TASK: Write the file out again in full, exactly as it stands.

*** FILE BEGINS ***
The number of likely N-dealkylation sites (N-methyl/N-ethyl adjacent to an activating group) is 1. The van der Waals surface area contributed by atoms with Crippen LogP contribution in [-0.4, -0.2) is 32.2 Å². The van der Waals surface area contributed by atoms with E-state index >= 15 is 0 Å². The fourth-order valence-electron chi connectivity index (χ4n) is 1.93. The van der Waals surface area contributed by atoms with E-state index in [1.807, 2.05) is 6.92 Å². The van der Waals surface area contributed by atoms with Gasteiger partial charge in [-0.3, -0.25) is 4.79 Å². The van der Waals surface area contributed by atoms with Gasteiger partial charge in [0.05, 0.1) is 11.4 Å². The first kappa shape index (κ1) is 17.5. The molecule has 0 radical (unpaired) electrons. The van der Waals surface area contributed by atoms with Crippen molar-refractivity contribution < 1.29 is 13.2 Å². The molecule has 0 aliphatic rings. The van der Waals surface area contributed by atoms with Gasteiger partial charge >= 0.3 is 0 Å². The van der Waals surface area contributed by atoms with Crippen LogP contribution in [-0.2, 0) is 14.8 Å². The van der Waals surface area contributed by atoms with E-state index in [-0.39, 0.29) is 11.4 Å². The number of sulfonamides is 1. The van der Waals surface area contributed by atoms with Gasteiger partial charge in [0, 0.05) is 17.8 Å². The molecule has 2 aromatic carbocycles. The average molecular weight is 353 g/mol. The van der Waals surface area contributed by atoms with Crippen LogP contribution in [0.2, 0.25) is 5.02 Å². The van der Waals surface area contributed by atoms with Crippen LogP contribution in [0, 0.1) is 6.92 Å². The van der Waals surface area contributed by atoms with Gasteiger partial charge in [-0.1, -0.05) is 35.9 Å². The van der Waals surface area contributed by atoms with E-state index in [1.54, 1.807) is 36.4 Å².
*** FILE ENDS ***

The number of likely N-dealkylation sites (N-methyl/N-ethyl adjacent to an activating group) is 1. The van der Waals surface area contributed by atoms with Crippen LogP contribution in [-0.4, -0.2) is 32.2 Å². The van der Waals surface area contributed by atoms with E-state index >= 15 is 0 Å². The fourth-order valence-electron chi connectivity index (χ4n) is 1.93. The van der Waals surface area contributed by atoms with E-state index in [1.807, 2.05) is 6.92 Å². The van der Waals surface area contributed by atoms with Gasteiger partial charge in [-0.3, -0.25) is 4.79 Å². The van der Waals surface area contributed by atoms with Gasteiger partial charge in [0.05, 0.1) is 11.4 Å². The first kappa shape index (κ1) is 17.5. The molecule has 0 radical (unpaired) electrons. The van der Waals surface area contributed by atoms with Crippen molar-refractivity contribution < 1.29 is 13.2 Å². The molecule has 0 aliphatic rings. The van der Waals surface area contributed by atoms with Gasteiger partial charge >= 0.3 is 0 Å². The van der Waals surface area contributed by atoms with Crippen LogP contribution in [-0.2, 0) is 14.8 Å². The van der Waals surface area contributed by atoms with E-state index in [-0.39, 0.29) is 11.4 Å². The number of sulfonamides is 1. The van der Waals surface area contributed by atoms with Gasteiger partial charge in [0, 0.05) is 17.8 Å². The molecule has 2 aromatic carbocycles. The average molecular weight is 353 g/mol. The van der Waals surface area contributed by atoms with Crippen LogP contribution in [0.2, 0.25) is 5.02 Å². The van der Waals surface area contributed by atoms with Crippen LogP contribution in [0, 0.1) is 6.92 Å². The van der Waals surface area contributed by atoms with Gasteiger partial charge in [-0.1, -0.05) is 35.9 Å². The van der Waals surface area contributed by atoms with E-state index in [1.54, 1.807) is 36.4 Å².